Showing posts with label Streets of Laredo. Show all posts
Showing posts with label Streets of Laredo. Show all posts

Friday, November 18, 2011

A.L. Lloyd and SJI

This interesting illustration accompanied Lloyd's article in Keynote Magazine, 1947.
Well, it feels good to be back on this SJI blog. I have been so busy over the past year renovating the small house Pam and I now live in, here in remote Southern Saskatchewan, that I have had no time to pursue much in the way of other interests. The main house, at a little over 800 square feet, is too small to comfortably accommodate visitors, and so I have worked hard over the summer to turn a shed into a comfortable living area. But winter is descending, the temperature today is -15C (5F), and it is too cold for me to work on further renovations to the small cabin which will eventually serve as our guest house. And so here I am, back at I Went Down To St. James Infirmary, after a pretty long absence.

Correspondent Alan Balfour (thank you Alan!), from the UK, recently wrote a comment on this blog mentioning that he has a copy of the original article that the revered music historian, A.L. Lloyd, wrote for the January, 1947 edition of Keynote: The Music Magazine. Although I had tried, I was never able to find the original article, but did read it through secondary accounts. Alan sent me scans of the original document.

Now, I have to emphasize that this article was a pivotal event in our understanding of the history of "St. James Infirmary." Written twenty years after the song was first recorded (and who knows how many years after it first appeared), A.L. Lloyd crystallized the notion that "St. James Infirmary" was a direct descendent of the much older song "The Unfortunate Rake." According to Lloyd "The Unfortunate Rake" also gave rise to the archetypal cowboy song "Streets of Laredo" (aka "The Cowboy's Lament," etc.) as well as to "St. James Infirmary." Since then the history of SJI has been traced, with nary a doubt, from "The Unfortunate Rake" to "Streets of Laredo" to "Saint James Infirmary."

Re-reading this article I was again struck by Lloyd's peculiar logic, for he concentrates on the relation (which is, I am sure, indisputable) between "The Unfortunate Rake" and "Streets of Laredo." Then, through some process of, uhm, magical thinking, inserts "St. James Infirmary" into the mix with very little in the way of transitional or supportive argument. Even so, this is the moment that SJI became fixed in history as a direct descendent of "The Unfortunate Rake."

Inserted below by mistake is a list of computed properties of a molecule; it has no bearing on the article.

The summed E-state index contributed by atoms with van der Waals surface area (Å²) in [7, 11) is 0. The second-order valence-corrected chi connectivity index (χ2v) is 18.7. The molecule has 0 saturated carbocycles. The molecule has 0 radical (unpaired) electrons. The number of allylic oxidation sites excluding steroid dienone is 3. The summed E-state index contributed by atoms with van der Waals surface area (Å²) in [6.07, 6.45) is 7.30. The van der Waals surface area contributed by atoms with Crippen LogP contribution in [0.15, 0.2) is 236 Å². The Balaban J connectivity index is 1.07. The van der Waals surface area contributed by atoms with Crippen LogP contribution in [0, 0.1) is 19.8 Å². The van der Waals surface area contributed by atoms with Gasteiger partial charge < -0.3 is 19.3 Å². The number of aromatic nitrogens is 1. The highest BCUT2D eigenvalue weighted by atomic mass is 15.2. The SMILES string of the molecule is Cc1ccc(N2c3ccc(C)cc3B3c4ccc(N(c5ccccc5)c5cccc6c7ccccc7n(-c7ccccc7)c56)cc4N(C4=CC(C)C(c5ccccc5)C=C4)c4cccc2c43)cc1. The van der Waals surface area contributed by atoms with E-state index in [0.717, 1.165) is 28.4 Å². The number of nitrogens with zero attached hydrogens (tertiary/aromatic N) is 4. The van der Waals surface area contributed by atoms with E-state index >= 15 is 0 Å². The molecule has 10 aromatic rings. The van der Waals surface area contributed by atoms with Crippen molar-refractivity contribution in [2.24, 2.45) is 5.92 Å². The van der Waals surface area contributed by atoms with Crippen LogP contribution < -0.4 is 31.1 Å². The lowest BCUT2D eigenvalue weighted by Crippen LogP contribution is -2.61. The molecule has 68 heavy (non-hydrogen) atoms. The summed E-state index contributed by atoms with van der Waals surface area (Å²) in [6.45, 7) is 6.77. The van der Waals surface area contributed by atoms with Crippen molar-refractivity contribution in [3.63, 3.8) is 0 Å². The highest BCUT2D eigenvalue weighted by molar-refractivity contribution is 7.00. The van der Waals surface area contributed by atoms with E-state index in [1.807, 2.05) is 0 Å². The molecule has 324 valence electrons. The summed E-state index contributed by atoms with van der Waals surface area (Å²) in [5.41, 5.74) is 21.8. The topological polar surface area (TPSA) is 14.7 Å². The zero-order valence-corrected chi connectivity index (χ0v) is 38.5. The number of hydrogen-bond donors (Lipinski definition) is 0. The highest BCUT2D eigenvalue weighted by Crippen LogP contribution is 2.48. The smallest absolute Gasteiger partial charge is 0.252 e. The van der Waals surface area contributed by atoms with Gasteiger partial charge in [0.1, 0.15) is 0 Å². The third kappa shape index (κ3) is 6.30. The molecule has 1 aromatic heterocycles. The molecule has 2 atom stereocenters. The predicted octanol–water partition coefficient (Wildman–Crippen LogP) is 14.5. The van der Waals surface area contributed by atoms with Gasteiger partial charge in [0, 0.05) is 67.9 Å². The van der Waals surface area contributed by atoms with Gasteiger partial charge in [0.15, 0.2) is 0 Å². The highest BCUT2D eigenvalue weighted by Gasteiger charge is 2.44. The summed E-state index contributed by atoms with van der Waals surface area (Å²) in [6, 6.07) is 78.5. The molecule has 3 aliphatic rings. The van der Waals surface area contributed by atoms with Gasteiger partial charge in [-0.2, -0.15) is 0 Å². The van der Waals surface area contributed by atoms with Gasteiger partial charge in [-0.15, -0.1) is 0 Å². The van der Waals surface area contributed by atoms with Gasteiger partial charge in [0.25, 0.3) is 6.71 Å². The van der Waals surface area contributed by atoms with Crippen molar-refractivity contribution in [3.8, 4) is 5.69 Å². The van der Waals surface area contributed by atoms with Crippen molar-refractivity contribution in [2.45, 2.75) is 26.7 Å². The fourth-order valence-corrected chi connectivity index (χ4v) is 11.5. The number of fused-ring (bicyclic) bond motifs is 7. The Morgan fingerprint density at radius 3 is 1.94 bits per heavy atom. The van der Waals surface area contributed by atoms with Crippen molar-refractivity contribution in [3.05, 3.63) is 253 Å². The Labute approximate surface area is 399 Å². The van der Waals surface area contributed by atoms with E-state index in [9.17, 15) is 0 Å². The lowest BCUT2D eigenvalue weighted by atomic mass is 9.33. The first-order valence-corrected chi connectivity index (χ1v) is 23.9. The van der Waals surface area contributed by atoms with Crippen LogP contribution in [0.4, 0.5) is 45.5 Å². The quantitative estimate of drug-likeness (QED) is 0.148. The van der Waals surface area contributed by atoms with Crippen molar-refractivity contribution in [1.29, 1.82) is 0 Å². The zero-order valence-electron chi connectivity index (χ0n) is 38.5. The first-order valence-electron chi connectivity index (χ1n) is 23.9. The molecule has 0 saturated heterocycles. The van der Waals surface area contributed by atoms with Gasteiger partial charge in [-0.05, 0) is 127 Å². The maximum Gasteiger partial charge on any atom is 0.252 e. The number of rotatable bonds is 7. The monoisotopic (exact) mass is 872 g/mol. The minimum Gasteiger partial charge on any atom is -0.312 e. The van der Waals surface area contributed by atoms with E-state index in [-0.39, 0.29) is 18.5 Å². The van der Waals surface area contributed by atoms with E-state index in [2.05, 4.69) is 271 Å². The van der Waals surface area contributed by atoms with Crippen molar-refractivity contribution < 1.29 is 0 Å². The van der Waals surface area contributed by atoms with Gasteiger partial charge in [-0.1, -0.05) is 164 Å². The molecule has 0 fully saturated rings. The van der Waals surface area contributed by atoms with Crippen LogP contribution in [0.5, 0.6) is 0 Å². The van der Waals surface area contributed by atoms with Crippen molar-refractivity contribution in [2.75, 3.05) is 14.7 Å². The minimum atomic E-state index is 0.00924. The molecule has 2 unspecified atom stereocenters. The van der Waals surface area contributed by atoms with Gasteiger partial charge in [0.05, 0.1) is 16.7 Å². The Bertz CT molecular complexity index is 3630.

But A.L. Lloyd was mistaken.

Sunday, March 22, 2009

"Old Time Gambler's Song" - St. James Infirmary in 1926.

At the suggestion of John Garst (see yesterday's post) I searched for a copy of Songs of the Cowboys. The original edition, by Jack Thorp, was published in 1908. It was a mere 50 pages long, consisting of 23 cowboy songs. That edition contained a version of "Cow Boy's Lament" (aka "Streets of Laredo") that I had not encountered before:

My curse let it rest, let it rest on the fair one
Who drove me from friends that I loved and from home
Who told me she loved me, just to deceive me
My curse rest upon her, wherever she roam.

In this 'new' (1966) edition, Austin and Alta Fife elaborated on the original book, providing commentary and additional variations for each of the songs Thorp published. This edition is almost 350 pages long.

Within the chapter on "Cow Boy's Lament" is a song that I don't think really belongs there, but which is of great interest to me. By this time it had become a common assumption that there was a direct link between "The Unfortunate Rake," "Streets of Laredo," and "St. James Infirmary." And so we find a song called "Old Time Gambler's Song," with a lyric very close to - and very different from - the "St. James Infirmary" that has been popular from 1928 to the present.

One thing that intrigues me about "St. James Infirmary" is the relative rarity of alternate versions. I think this was one of the effects of Irving Mills securing copyright for the song. Because of legal restrictions, and of the immense popularity of the early recorded version, those alternate variations fell into disuse. This song was sent by Terence McKay to Robert Winslow Gordon in a letter dated April 5, 1926. Gordon was a song collector who would, two years later, found the American Archive of Folk Song at the Library of Congress.

Of the versions of SJI that we know, several refer to dying on the ocean, being killed by a cannonball. This song offers a more reasonable "I may die out on the ocean, be shot down in a gambling house brawl." The rest of the lyric is equally interesting.
Inquiries into the early years of SJI